Free access
in Journal of the American Veterinary Medical Association

Summary

To evaluate the efficacy of itraconazole and griseofulvin in the treatment of Microsporum canis infection, 15 juvenile cats were infected by topical application of 105 live M canis macroconidia to the skin of the lateral part of the trunk, and an occlusive bandage was applied. After 3 weeks, cats were randomly assigned to 1 of 3 treatment groups (n = 5 each): cats in the first group received griseofulvin (50 mg/kg of body weight, po, q 24 h); the second group received itraconazole (10 mg/kg, po, q 24 h); and the third group (control) received an equivalent volume of vehicle (without drug, po, q 24 h). Treatment continued for 100 days, or until mycologic cure (lack of dermatophyte isolation on 3 consecutive weekly fungal cultures) was achieved.

Infection in all cats peaked in severity at week 6 after inoculation, then gradually resolved over the next 11 weeks. The itraconazole-treated group was the first to achieve a cure, after receiving 56 days of treatment, followed by the griseofulvin-treated group at 70 days. None of the cats in the control group reached mycologic cure after 100 days of treatment. As early as day 14 of treatment, the griseofulvin- and itraconazole-treated groups had significantly (P < 0.05) lower mean infection scores, compared with those in the control group. Significant differences in the mean infection scores between the itraconazole- and griseofulvin-treated groups were not found. This study revealed that griseofulvin and itraconazole, each as sole treatment, significantly altered the course of infection, compared with that in a vehicle-treated control group. Both drugs were effective in the treatment of experimentally induced dermatophytosis in cats.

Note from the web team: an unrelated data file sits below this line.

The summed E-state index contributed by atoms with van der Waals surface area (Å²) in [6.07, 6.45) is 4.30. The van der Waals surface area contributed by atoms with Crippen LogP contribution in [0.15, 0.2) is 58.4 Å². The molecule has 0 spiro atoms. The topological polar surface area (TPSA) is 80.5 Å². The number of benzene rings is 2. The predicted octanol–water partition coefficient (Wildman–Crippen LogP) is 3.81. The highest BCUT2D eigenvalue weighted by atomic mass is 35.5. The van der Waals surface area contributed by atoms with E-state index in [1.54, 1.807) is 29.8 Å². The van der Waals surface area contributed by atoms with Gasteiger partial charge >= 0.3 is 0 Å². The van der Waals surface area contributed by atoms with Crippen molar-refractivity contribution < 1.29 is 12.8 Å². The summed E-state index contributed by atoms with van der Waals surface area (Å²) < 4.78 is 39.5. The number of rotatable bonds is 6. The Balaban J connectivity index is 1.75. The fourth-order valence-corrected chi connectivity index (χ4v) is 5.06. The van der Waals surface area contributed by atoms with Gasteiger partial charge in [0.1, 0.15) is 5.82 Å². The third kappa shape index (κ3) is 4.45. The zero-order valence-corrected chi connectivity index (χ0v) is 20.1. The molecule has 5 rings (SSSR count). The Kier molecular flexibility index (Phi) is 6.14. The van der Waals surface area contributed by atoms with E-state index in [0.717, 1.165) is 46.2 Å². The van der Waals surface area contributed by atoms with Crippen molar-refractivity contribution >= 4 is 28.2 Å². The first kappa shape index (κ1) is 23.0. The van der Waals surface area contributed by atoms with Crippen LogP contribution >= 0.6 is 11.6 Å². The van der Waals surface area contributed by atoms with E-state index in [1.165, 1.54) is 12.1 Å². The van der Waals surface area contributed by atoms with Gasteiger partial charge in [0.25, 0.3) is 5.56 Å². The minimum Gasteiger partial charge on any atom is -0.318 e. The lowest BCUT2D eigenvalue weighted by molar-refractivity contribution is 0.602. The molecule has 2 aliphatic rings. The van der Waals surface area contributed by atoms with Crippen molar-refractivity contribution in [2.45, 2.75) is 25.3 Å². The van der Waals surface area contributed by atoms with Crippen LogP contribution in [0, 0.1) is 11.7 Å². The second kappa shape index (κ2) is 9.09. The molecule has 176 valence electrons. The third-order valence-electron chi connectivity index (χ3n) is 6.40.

Free access
in Journal of the American Veterinary Medical Association

SUMMARY

The fungal flora of the coat of 172 healthy pet cats was examined qualitatively. Fungi were isolated from 136 (79%) of the 172 cats. Fifteen genera were isolated; 13 are commonly regarded as saprophytes, and 2 (Microsporum and Trichophyton) are commonly regarded as pathogens. Aspergillus, Alternaria, Penicillium, and Cladosporium spp were the most frequently isolated saprophytes. Dermatophytic fungi, including Microsporum gypseum (n = 1), M vanbreuseghemii (n = 1), and Trichophyton rubrum (n = 14), were recovered from 16 cats. Microsporum canis was not isolated from any cat during this study.

Free access
in American Journal of Veterinary Research

Summary

To determine the effects of 9 sedative/anesthetic drug protocols on intradermal skin testing, an experimental state of type-I hypersensitivity was created. Intradermal skin tests were performed on 6 dogs, using positive and negative controls and a series of tenfold dilutions of Asc-1 allergen prior to drug administration. Approximately 4 hours later, the dogs were given 1 of the following drugs: acepromazine (low dose and high dose); ketamine hydrochloride with diazepam; thiamylal; oxymorphone; halothane; methoxyflurane; or isoflurane. The intradermal skin test then was repeated, and was scored objectively and subjectively. Objective scores were unaffected by any of the drugs. Subjective scores were affected in that acepromazine decreased wheal size and the induration of the intradermal skin test reaction sites.

Free access
in American Journal of Veterinary Research

Summary